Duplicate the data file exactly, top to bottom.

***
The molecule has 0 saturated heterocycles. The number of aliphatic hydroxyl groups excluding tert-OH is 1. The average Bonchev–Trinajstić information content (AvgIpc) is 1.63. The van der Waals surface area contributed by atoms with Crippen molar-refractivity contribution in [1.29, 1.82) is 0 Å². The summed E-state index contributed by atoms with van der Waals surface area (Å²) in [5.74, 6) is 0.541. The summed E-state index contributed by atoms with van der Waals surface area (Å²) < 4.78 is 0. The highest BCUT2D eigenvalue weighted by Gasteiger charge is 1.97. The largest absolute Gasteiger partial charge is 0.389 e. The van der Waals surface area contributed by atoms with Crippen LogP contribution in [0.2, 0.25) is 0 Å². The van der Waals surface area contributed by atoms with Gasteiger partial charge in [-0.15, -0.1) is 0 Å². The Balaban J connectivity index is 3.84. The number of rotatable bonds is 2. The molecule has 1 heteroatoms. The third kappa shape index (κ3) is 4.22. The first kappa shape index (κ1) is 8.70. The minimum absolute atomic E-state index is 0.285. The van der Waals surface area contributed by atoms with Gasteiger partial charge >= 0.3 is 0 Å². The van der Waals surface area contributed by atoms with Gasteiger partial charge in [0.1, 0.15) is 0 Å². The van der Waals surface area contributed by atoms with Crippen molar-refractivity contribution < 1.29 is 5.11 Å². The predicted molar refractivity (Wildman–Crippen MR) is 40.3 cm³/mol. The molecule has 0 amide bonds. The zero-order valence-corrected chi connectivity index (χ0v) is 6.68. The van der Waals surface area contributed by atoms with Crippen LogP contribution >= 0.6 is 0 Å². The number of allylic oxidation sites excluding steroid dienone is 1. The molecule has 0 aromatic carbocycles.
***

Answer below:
The molecule has 0 saturated heterocycles. The number of aliphatic hydroxyl groups excluding tert-OH is 1. The average Bonchev–Trinajstić information content (AvgIpc) is 1.63. The van der Waals surface area contributed by atoms with Crippen molar-refractivity contribution in [1.29, 1.82) is 0 Å². The summed E-state index contributed by atoms with van der Waals surface area (Å²) in [5.74, 6) is 0.541. The summed E-state index contributed by atoms with van der Waals surface area (Å²) < 4.78 is 0. The highest BCUT2D eigenvalue weighted by Gasteiger charge is 1.97. The largest absolute Gasteiger partial charge is 0.389 e. The van der Waals surface area contributed by atoms with Crippen LogP contribution in [0.2, 0.25) is 0 Å². The van der Waals surface area contributed by atoms with Gasteiger partial charge in [-0.15, -0.1) is 0 Å². The Balaban J connectivity index is 3.84. The number of rotatable bonds is 2. The molecule has 1 heteroatoms. The third kappa shape index (κ3) is 4.22. The first kappa shape index (κ1) is 8.70. The minimum absolute atomic E-state index is 0.285. The van der Waals surface area contributed by atoms with Gasteiger partial charge >= 0.3 is 0 Å². The van der Waals surface area contributed by atoms with Gasteiger partial charge in [0.1, 0.15) is 0 Å². The van der Waals surface area contributed by atoms with Crippen molar-refractivity contribution < 1.29 is 5.11 Å². The predicted molar refractivity (Wildman–Crippen MR) is 40.3 cm³/mol. The molecule has 0 amide bonds. The zero-order valence-corrected chi connectivity index (χ0v) is 6.68. The van der Waals surface area contributed by atoms with Crippen LogP contribution >= 0.6 is 0 Å². The number of allylic oxidation sites excluding steroid dienone is 1. The molecule has 0 aromatic carbocycles.